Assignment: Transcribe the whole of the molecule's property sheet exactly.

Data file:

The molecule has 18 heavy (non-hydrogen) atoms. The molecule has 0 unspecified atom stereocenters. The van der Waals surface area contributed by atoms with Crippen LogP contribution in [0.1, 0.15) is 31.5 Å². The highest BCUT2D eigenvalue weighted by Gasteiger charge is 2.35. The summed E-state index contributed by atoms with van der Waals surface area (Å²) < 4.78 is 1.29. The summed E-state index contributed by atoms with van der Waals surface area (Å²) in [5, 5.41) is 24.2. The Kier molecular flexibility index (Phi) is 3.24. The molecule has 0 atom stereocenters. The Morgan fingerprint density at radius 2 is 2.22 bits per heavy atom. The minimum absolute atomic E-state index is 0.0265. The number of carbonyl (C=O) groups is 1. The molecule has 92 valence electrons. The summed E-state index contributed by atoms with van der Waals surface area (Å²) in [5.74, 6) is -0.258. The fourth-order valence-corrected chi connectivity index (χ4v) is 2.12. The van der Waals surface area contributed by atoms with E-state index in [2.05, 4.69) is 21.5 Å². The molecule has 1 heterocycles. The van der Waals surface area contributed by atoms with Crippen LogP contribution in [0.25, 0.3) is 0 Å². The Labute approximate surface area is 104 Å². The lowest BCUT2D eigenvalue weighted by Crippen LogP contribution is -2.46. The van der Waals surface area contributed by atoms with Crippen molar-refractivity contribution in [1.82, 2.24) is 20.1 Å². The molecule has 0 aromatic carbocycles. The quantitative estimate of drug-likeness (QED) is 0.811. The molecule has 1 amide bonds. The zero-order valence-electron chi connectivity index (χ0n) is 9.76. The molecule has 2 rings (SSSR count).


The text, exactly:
The molecule has 18 heavy (non-hydrogen) atoms. The molecule has 0 unspecified atom stereocenters. The van der Waals surface area contributed by atoms with Crippen LogP contribution in [0.1, 0.15) is 31.5 Å². The highest BCUT2D eigenvalue weighted by Gasteiger charge is 2.35. The summed E-state index contributed by atoms with van der Waals surface area (Å²) < 4.78 is 1.29. The summed E-state index contributed by atoms with van der Waals surface area (Å²) in [5, 5.41) is 24.2. The Kier molecular flexibility index (Phi) is 3.24. The molecule has 0 atom stereocenters. The Morgan fingerprint density at radius 2 is 2.22 bits per heavy atom. The minimum absolute atomic E-state index is 0.0265. The number of carbonyl (C=O) groups is 1. The molecule has 92 valence electrons. The summed E-state index contributed by atoms with van der Waals surface area (Å²) in [5.74, 6) is -0.258. The fourth-order valence-corrected chi connectivity index (χ4v) is 2.12. The van der Waals surface area contributed by atoms with E-state index in [2.05, 4.69) is 21.5 Å². The molecule has 1 heterocycles. The van der Waals surface area contributed by atoms with Crippen LogP contribution in [0.25, 0.3) is 0 Å². The Labute approximate surface area is 104 Å². The lowest BCUT2D eigenvalue weighted by Crippen LogP contribution is -2.46. The van der Waals surface area contributed by atoms with Crippen molar-refractivity contribution in [1.82, 2.24) is 20.1 Å². The molecule has 0 aromatic carbocycles. The quantitative estimate of drug-likeness (QED) is 0.811. The molecule has 1 amide bonds. The zero-order valence-electron chi connectivity index (χ0n) is 9.76. The molecule has 2 rings (SSSR count).